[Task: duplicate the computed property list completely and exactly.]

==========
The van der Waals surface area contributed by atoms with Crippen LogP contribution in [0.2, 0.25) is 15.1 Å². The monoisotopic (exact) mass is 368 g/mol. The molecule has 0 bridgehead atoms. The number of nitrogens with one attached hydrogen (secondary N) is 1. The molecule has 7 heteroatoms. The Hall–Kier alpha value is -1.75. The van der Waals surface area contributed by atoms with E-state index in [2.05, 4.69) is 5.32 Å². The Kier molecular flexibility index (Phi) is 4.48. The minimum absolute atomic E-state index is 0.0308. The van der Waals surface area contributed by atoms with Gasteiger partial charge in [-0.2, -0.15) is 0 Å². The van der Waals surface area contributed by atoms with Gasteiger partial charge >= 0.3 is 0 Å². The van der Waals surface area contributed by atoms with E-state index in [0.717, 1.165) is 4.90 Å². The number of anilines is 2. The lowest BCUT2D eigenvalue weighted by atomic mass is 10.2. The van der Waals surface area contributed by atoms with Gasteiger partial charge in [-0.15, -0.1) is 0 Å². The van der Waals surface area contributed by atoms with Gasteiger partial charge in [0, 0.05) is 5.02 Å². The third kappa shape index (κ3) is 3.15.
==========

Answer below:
The van der Waals surface area contributed by atoms with Crippen LogP contribution in [0.2, 0.25) is 15.1 Å². The monoisotopic (exact) mass is 368 g/mol. The molecule has 0 bridgehead atoms. The number of nitrogens with one attached hydrogen (secondary N) is 1. The molecule has 7 heteroatoms. The Hall–Kier alpha value is -1.75. The van der Waals surface area contributed by atoms with E-state index in [2.05, 4.69) is 5.32 Å². The Kier molecular flexibility index (Phi) is 4.48. The minimum absolute atomic E-state index is 0.0308. The van der Waals surface area contributed by atoms with Gasteiger partial charge in [-0.2, -0.15) is 0 Å². The van der Waals surface area contributed by atoms with Gasteiger partial charge >= 0.3 is 0 Å². The van der Waals surface area contributed by atoms with E-state index in [0.717, 1.165) is 4.90 Å². The number of anilines is 2. The lowest BCUT2D eigenvalue weighted by atomic mass is 10.2. The van der Waals surface area contributed by atoms with Gasteiger partial charge in [-0.15, -0.1) is 0 Å². The van der Waals surface area contributed by atoms with Gasteiger partial charge in [0, 0.05) is 5.02 Å². The third kappa shape index (κ3) is 3.15.